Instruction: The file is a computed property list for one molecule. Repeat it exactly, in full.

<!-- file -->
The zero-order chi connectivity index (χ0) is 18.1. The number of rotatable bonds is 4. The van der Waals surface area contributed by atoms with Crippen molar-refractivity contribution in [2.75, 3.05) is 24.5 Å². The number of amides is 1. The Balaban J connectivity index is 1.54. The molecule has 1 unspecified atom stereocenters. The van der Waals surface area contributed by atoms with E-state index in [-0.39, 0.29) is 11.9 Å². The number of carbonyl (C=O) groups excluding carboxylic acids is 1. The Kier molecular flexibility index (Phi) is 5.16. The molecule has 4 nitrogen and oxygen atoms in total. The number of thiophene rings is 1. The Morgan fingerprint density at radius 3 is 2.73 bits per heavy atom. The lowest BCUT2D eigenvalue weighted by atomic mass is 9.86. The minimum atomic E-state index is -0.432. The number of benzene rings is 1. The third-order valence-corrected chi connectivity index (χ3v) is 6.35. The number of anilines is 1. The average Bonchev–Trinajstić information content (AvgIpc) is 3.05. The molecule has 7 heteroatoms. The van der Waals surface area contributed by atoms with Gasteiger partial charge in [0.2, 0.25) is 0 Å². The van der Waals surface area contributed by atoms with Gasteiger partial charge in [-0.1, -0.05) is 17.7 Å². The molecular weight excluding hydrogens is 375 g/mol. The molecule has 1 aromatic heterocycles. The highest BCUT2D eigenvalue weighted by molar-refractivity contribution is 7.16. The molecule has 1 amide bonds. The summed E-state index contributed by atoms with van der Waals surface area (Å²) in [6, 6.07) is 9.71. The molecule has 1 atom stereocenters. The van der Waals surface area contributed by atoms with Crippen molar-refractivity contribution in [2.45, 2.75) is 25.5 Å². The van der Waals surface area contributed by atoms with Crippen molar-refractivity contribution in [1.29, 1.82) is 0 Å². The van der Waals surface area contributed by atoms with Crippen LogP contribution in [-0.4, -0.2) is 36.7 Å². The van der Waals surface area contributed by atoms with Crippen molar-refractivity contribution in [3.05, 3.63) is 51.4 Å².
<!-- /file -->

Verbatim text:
The zero-order chi connectivity index (χ0) is 18.1. The number of rotatable bonds is 4. The van der Waals surface area contributed by atoms with Crippen molar-refractivity contribution in [2.75, 3.05) is 24.5 Å². The number of amides is 1. The Balaban J connectivity index is 1.54. The molecule has 1 unspecified atom stereocenters. The van der Waals surface area contributed by atoms with E-state index in [-0.39, 0.29) is 11.9 Å². The number of carbonyl (C=O) groups excluding carboxylic acids is 1. The Kier molecular flexibility index (Phi) is 5.16. The molecule has 4 nitrogen and oxygen atoms in total. The number of thiophene rings is 1. The Morgan fingerprint density at radius 3 is 2.73 bits per heavy atom. The lowest BCUT2D eigenvalue weighted by atomic mass is 9.86. The minimum atomic E-state index is -0.432. The number of benzene rings is 1. The third-order valence-corrected chi connectivity index (χ3v) is 6.35. The number of anilines is 1. The average Bonchev–Trinajstić information content (AvgIpc) is 3.05. The molecule has 7 heteroatoms. The van der Waals surface area contributed by atoms with Gasteiger partial charge in [0.2, 0.25) is 0 Å². The van der Waals surface area contributed by atoms with Gasteiger partial charge in [-0.1, -0.05) is 17.7 Å². The molecular weight excluding hydrogens is 375 g/mol. The molecule has 1 aromatic heterocycles. The highest BCUT2D eigenvalue weighted by molar-refractivity contribution is 7.16. The molecule has 1 amide bonds. The summed E-state index contributed by atoms with van der Waals surface area (Å²) in [6, 6.07) is 9.71. The molecule has 1 atom stereocenters. The van der Waals surface area contributed by atoms with Crippen molar-refractivity contribution in [2.45, 2.75) is 25.5 Å². The van der Waals surface area contributed by atoms with Crippen molar-refractivity contribution in [1.29, 1.82) is 0 Å². The van der Waals surface area contributed by atoms with Crippen LogP contribution in [-0.4, -0.2) is 36.7 Å². The van der Waals surface area contributed by atoms with Crippen molar-refractivity contribution in [3.05, 3.63) is 51.4 Å².